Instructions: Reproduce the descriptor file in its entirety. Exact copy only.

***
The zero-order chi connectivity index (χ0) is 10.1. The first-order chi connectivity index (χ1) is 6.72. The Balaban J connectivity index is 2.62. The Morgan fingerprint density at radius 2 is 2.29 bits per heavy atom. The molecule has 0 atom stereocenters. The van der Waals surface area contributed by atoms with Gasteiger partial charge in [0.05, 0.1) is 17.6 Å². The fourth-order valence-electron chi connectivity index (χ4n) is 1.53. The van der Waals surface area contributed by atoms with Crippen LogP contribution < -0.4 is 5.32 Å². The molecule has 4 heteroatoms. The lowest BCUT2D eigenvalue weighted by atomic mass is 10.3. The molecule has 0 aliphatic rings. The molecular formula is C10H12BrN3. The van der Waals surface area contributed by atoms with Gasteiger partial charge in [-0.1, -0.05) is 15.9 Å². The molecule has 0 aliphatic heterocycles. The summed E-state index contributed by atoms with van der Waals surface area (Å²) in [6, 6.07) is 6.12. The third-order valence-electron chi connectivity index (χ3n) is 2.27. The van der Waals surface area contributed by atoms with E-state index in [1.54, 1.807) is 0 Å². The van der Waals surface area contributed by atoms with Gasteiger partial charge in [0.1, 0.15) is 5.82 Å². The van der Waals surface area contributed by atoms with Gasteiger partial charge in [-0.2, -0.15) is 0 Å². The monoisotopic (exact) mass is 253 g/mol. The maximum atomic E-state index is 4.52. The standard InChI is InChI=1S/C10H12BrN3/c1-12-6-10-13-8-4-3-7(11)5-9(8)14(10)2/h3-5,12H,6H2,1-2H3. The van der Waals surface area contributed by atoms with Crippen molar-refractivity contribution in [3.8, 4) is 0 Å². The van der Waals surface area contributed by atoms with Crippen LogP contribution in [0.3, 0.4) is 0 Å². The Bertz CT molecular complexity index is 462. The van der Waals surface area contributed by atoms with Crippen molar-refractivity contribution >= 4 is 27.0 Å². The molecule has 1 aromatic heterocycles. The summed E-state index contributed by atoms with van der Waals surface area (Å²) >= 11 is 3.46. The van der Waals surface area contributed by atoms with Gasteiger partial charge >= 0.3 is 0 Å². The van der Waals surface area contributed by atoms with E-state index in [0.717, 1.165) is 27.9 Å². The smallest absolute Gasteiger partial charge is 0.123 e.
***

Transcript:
The zero-order chi connectivity index (χ0) is 10.1. The first-order chi connectivity index (χ1) is 6.72. The Balaban J connectivity index is 2.62. The Morgan fingerprint density at radius 2 is 2.29 bits per heavy atom. The molecule has 0 atom stereocenters. The van der Waals surface area contributed by atoms with Gasteiger partial charge in [0.05, 0.1) is 17.6 Å². The fourth-order valence-electron chi connectivity index (χ4n) is 1.53. The van der Waals surface area contributed by atoms with Crippen LogP contribution < -0.4 is 5.32 Å². The molecule has 4 heteroatoms. The lowest BCUT2D eigenvalue weighted by atomic mass is 10.3. The molecule has 0 aliphatic rings. The molecular formula is C10H12BrN3. The van der Waals surface area contributed by atoms with Gasteiger partial charge in [-0.1, -0.05) is 15.9 Å². The molecule has 0 aliphatic heterocycles. The summed E-state index contributed by atoms with van der Waals surface area (Å²) in [6, 6.07) is 6.12. The third-order valence-electron chi connectivity index (χ3n) is 2.27. The van der Waals surface area contributed by atoms with E-state index in [1.54, 1.807) is 0 Å². The van der Waals surface area contributed by atoms with Gasteiger partial charge in [0.1, 0.15) is 5.82 Å². The van der Waals surface area contributed by atoms with Gasteiger partial charge in [-0.2, -0.15) is 0 Å². The monoisotopic (exact) mass is 253 g/mol. The maximum atomic E-state index is 4.52. The standard InChI is InChI=1S/C10H12BrN3/c1-12-6-10-13-8-4-3-7(11)5-9(8)14(10)2/h3-5,12H,6H2,1-2H3. The van der Waals surface area contributed by atoms with Crippen molar-refractivity contribution in [3.8, 4) is 0 Å². The van der Waals surface area contributed by atoms with Crippen LogP contribution in [0.3, 0.4) is 0 Å². The Bertz CT molecular complexity index is 462. The van der Waals surface area contributed by atoms with Crippen molar-refractivity contribution >= 4 is 27.0 Å². The molecule has 1 aromatic heterocycles. The summed E-state index contributed by atoms with van der Waals surface area (Å²) >= 11 is 3.46. The van der Waals surface area contributed by atoms with Gasteiger partial charge >= 0.3 is 0 Å². The van der Waals surface area contributed by atoms with E-state index in [0.717, 1.165) is 27.9 Å². The smallest absolute Gasteiger partial charge is 0.123 e.